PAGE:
Based upon my prior experience of testing many skis, as well as my 25 years of experience as a skier, I have formed the belief that these Wide Short Skis were designed directly contrary to the industry standards set for stability and speed.  I was genuinely surprised by the ability of the ski to outperform any short ski that I have every skied on before.  The designer of the Odyssey has discovered a combination of factors (length, width, side cut, and overall flex pattern) that provides a ride unmatched by any short ski I have skied on before.  Obviously, there was a significant amount of research and development spent on obtaining the right combination of the above factors.        Respectfully submitted by:  Sherman L. Knight


May 7, 1994
Submitted by:  Howard W. Bade

I am writing in regard to the Wide Short Ski known to me as the ODYSSEY.  A ski designed and manufactured by Paul Nelson.

I have been skiing since 1966 and average of 30-35 days per season.  I consider myself and expert skier with a first hand overview of the ski industry and how skis have evolved in the past 28 years.  Until the 92-93 season my ski of choice had been 205cm alpine skis.

I was asked to demo and report on the performance of three different prototypes designed and manufactured by Paul Nelson.  I must admit I was not expecting the performance the ODYSSEY'S provided.  I was certain that the width was going to be awkward and the length unstable.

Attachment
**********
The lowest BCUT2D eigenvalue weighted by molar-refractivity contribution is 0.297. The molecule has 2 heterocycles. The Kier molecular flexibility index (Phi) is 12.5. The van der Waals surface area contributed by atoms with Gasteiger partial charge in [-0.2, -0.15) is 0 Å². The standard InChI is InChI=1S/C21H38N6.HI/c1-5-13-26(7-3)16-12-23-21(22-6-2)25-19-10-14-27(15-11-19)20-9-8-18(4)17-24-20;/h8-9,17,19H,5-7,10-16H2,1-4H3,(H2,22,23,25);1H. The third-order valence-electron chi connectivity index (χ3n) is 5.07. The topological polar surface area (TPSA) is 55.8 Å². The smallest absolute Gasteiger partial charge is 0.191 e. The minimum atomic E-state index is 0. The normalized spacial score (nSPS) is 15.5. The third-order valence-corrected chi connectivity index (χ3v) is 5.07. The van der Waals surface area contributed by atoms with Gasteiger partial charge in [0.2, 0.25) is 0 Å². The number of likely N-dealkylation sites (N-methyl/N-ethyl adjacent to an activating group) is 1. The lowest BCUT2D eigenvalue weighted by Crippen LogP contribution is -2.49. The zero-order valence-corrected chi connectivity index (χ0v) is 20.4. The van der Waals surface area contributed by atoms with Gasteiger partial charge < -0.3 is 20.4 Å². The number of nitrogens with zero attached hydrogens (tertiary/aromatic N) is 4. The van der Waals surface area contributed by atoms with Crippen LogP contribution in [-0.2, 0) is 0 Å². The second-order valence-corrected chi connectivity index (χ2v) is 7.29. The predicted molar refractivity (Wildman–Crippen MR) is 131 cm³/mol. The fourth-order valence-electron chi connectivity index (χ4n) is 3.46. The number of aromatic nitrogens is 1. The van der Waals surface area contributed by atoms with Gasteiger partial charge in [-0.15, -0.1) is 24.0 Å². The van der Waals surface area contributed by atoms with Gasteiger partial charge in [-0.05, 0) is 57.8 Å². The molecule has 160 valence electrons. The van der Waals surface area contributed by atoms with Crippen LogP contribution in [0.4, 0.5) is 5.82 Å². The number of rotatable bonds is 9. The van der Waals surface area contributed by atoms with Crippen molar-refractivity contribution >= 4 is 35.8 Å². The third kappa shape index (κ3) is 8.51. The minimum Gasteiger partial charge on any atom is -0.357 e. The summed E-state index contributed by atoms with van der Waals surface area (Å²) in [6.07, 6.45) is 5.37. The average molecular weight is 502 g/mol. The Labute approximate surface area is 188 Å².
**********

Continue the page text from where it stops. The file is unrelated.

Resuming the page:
The performance of the ODYSSEYS was such a big surprise it actually left me without words to explain why or how they could have such comfort and ease in turning as well as providing stability at above average speeds.  I noticed at the beginning of the season when I am usually tired after a few hard runs, that I was able to go back for more.  I've been skiing more runs per day with the ODYSSEYS than I did on my 205 alpine skis.

I am 42 years old and I'm once again able to keep up and pass many of the younger "hotdogs" on the mountain.  My two teenage kids fight over who gets to use the extra demos I've been testing.   I've been able to ski terrain and conditions I used to avoid.  Even my young son has become a "powder pig" due to the ODYSSEYS.  The most consistant thing I have noticed is that skiers seem to have a new sense of confidence while sking on these skis.  I have yet to find a skier that did not enjoy skiing this new ski.

I don't know how Paul arrived at this combination that would have seemed to perform quite the opposite of what the industry would have expected.  As I let others demo the skis they all are bewildered as to why this wide short ski is the easiest ski they have every skied on.

I hope I am fortunate enough to continue to demo the new skis Paul develops.                  Sincerely,    Howard W. Bade


January 23, 1993
Submitted by:  Matt Mahoney -Crystal Mountain Rental Shop Manager